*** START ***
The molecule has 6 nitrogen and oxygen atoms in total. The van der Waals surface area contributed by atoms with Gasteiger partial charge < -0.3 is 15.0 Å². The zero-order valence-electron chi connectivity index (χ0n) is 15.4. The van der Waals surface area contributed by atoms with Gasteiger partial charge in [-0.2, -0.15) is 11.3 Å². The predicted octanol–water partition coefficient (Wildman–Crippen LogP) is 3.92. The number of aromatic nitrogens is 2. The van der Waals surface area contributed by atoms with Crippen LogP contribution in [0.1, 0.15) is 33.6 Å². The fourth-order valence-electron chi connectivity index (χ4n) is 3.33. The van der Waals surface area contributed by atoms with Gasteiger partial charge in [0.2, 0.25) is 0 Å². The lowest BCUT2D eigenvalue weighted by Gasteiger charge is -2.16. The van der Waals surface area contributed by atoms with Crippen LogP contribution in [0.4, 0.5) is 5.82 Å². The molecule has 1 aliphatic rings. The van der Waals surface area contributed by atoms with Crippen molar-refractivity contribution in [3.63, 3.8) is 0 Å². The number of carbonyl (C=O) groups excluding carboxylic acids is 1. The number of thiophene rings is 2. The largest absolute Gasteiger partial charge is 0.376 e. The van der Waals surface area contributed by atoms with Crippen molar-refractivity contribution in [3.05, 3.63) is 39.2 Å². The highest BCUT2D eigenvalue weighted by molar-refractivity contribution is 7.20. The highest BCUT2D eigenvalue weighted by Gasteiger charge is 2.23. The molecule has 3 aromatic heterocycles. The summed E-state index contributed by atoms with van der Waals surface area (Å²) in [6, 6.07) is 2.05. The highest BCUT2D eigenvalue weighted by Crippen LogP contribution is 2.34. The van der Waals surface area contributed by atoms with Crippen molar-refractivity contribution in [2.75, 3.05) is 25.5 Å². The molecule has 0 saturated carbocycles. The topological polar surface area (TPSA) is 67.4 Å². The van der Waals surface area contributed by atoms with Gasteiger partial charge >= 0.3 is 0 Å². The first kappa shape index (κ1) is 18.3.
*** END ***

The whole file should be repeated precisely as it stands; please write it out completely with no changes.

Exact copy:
The molecule has 6 nitrogen and oxygen atoms in total. The van der Waals surface area contributed by atoms with Gasteiger partial charge < -0.3 is 15.0 Å². The zero-order valence-electron chi connectivity index (χ0n) is 15.4. The van der Waals surface area contributed by atoms with Gasteiger partial charge in [-0.2, -0.15) is 11.3 Å². The predicted octanol–water partition coefficient (Wildman–Crippen LogP) is 3.92. The number of aromatic nitrogens is 2. The van der Waals surface area contributed by atoms with Crippen LogP contribution in [0.1, 0.15) is 33.6 Å². The fourth-order valence-electron chi connectivity index (χ4n) is 3.33. The van der Waals surface area contributed by atoms with Gasteiger partial charge in [0.2, 0.25) is 0 Å². The lowest BCUT2D eigenvalue weighted by Gasteiger charge is -2.16. The van der Waals surface area contributed by atoms with Crippen LogP contribution in [0.4, 0.5) is 5.82 Å². The molecule has 1 aliphatic rings. The van der Waals surface area contributed by atoms with Crippen molar-refractivity contribution in [3.63, 3.8) is 0 Å². The number of carbonyl (C=O) groups excluding carboxylic acids is 1. The number of thiophene rings is 2. The largest absolute Gasteiger partial charge is 0.376 e. The van der Waals surface area contributed by atoms with Crippen molar-refractivity contribution in [3.05, 3.63) is 39.2 Å². The highest BCUT2D eigenvalue weighted by molar-refractivity contribution is 7.20. The highest BCUT2D eigenvalue weighted by Gasteiger charge is 2.23. The molecule has 3 aromatic heterocycles. The summed E-state index contributed by atoms with van der Waals surface area (Å²) in [6, 6.07) is 2.05. The highest BCUT2D eigenvalue weighted by Crippen LogP contribution is 2.34. The van der Waals surface area contributed by atoms with Crippen molar-refractivity contribution in [2.75, 3.05) is 25.5 Å². The molecule has 0 saturated carbocycles. The topological polar surface area (TPSA) is 67.4 Å². The van der Waals surface area contributed by atoms with Gasteiger partial charge >= 0.3 is 0 Å². The first kappa shape index (κ1) is 18.3.